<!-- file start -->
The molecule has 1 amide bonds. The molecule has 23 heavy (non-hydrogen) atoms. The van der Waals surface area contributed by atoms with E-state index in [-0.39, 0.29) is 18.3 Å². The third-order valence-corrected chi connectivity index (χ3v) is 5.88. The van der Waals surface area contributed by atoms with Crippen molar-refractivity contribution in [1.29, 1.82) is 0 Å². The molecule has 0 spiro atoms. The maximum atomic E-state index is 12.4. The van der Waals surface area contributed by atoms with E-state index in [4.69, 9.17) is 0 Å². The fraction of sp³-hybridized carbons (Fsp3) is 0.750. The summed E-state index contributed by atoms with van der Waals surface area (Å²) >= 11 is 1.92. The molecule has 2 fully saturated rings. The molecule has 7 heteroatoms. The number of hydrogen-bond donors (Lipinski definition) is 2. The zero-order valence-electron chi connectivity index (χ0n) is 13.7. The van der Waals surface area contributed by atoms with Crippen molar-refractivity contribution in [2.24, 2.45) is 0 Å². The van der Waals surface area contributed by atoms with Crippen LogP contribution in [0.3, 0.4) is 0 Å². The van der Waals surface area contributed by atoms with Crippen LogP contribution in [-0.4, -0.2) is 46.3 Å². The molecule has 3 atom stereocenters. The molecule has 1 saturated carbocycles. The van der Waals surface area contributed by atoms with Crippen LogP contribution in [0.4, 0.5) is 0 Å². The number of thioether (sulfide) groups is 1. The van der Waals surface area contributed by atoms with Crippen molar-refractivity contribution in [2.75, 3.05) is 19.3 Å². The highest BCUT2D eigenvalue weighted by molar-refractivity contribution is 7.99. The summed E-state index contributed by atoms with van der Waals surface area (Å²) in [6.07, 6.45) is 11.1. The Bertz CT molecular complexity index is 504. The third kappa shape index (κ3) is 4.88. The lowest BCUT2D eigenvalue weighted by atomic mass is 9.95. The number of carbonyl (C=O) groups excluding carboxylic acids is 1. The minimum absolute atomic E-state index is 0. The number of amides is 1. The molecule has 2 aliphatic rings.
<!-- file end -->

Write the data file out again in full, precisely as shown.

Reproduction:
The molecule has 1 amide bonds. The molecule has 23 heavy (non-hydrogen) atoms. The van der Waals surface area contributed by atoms with E-state index in [-0.39, 0.29) is 18.3 Å². The third-order valence-corrected chi connectivity index (χ3v) is 5.88. The van der Waals surface area contributed by atoms with Crippen molar-refractivity contribution in [1.29, 1.82) is 0 Å². The molecule has 0 spiro atoms. The maximum atomic E-state index is 12.4. The van der Waals surface area contributed by atoms with E-state index in [4.69, 9.17) is 0 Å². The fraction of sp³-hybridized carbons (Fsp3) is 0.750. The summed E-state index contributed by atoms with van der Waals surface area (Å²) >= 11 is 1.92. The molecule has 2 fully saturated rings. The molecule has 7 heteroatoms. The number of hydrogen-bond donors (Lipinski definition) is 2. The zero-order valence-electron chi connectivity index (χ0n) is 13.7. The van der Waals surface area contributed by atoms with Crippen molar-refractivity contribution in [2.24, 2.45) is 0 Å². The van der Waals surface area contributed by atoms with Crippen LogP contribution in [0.3, 0.4) is 0 Å². The van der Waals surface area contributed by atoms with Crippen LogP contribution in [-0.4, -0.2) is 46.3 Å². The molecule has 3 atom stereocenters. The molecule has 1 saturated carbocycles. The van der Waals surface area contributed by atoms with Crippen LogP contribution in [0.4, 0.5) is 0 Å². The number of thioether (sulfide) groups is 1. The van der Waals surface area contributed by atoms with Crippen molar-refractivity contribution in [2.75, 3.05) is 19.3 Å². The highest BCUT2D eigenvalue weighted by molar-refractivity contribution is 7.99. The summed E-state index contributed by atoms with van der Waals surface area (Å²) in [6.07, 6.45) is 11.1. The Bertz CT molecular complexity index is 504. The third kappa shape index (κ3) is 4.88. The lowest BCUT2D eigenvalue weighted by atomic mass is 9.95. The number of carbonyl (C=O) groups excluding carboxylic acids is 1. The minimum absolute atomic E-state index is 0. The number of amides is 1. The molecule has 2 aliphatic rings.